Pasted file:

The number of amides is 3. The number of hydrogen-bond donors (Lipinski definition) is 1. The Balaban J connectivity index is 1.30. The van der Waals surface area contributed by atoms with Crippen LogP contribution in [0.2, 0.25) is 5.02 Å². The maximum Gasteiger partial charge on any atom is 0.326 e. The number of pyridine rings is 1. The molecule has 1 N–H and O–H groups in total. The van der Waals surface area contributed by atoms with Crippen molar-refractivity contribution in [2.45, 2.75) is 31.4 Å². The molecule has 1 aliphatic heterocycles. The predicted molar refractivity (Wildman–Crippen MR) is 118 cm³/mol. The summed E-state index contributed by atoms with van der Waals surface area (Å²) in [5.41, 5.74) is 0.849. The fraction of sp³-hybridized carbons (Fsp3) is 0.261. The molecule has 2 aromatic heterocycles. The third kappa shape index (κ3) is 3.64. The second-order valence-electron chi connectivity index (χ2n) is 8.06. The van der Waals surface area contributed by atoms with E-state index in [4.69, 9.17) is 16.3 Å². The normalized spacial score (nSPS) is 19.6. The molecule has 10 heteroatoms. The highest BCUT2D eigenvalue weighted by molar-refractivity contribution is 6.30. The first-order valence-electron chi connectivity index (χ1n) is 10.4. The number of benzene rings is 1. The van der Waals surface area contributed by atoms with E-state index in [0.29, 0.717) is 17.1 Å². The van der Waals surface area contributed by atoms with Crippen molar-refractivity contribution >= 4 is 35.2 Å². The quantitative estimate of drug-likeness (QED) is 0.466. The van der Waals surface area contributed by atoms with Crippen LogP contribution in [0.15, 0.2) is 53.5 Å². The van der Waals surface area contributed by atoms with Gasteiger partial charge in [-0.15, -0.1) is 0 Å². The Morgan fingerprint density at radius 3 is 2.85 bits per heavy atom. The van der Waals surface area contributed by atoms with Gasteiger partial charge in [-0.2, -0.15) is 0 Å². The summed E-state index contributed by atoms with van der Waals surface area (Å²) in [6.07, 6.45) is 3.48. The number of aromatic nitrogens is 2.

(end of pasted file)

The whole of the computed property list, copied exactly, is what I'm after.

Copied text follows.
The number of amides is 3. The number of hydrogen-bond donors (Lipinski definition) is 1. The Balaban J connectivity index is 1.30. The van der Waals surface area contributed by atoms with Crippen LogP contribution in [0.2, 0.25) is 5.02 Å². The maximum Gasteiger partial charge on any atom is 0.326 e. The number of pyridine rings is 1. The molecule has 1 N–H and O–H groups in total. The van der Waals surface area contributed by atoms with Crippen molar-refractivity contribution in [2.45, 2.75) is 31.4 Å². The molecule has 1 aliphatic heterocycles. The predicted molar refractivity (Wildman–Crippen MR) is 118 cm³/mol. The summed E-state index contributed by atoms with van der Waals surface area (Å²) in [5.41, 5.74) is 0.849. The fraction of sp³-hybridized carbons (Fsp3) is 0.261. The molecule has 2 aromatic heterocycles. The third kappa shape index (κ3) is 3.64. The second-order valence-electron chi connectivity index (χ2n) is 8.06. The van der Waals surface area contributed by atoms with E-state index in [4.69, 9.17) is 16.3 Å². The normalized spacial score (nSPS) is 19.6. The molecule has 10 heteroatoms. The highest BCUT2D eigenvalue weighted by molar-refractivity contribution is 6.30. The first-order valence-electron chi connectivity index (χ1n) is 10.4. The number of benzene rings is 1. The van der Waals surface area contributed by atoms with E-state index in [0.29, 0.717) is 17.1 Å². The van der Waals surface area contributed by atoms with Crippen molar-refractivity contribution >= 4 is 35.2 Å². The quantitative estimate of drug-likeness (QED) is 0.466. The van der Waals surface area contributed by atoms with Crippen LogP contribution in [0.15, 0.2) is 53.5 Å². The van der Waals surface area contributed by atoms with Gasteiger partial charge in [-0.15, -0.1) is 0 Å². The Morgan fingerprint density at radius 3 is 2.85 bits per heavy atom. The van der Waals surface area contributed by atoms with Gasteiger partial charge in [-0.2, -0.15) is 0 Å². The summed E-state index contributed by atoms with van der Waals surface area (Å²) in [6.07, 6.45) is 3.48. The number of aromatic nitrogens is 2.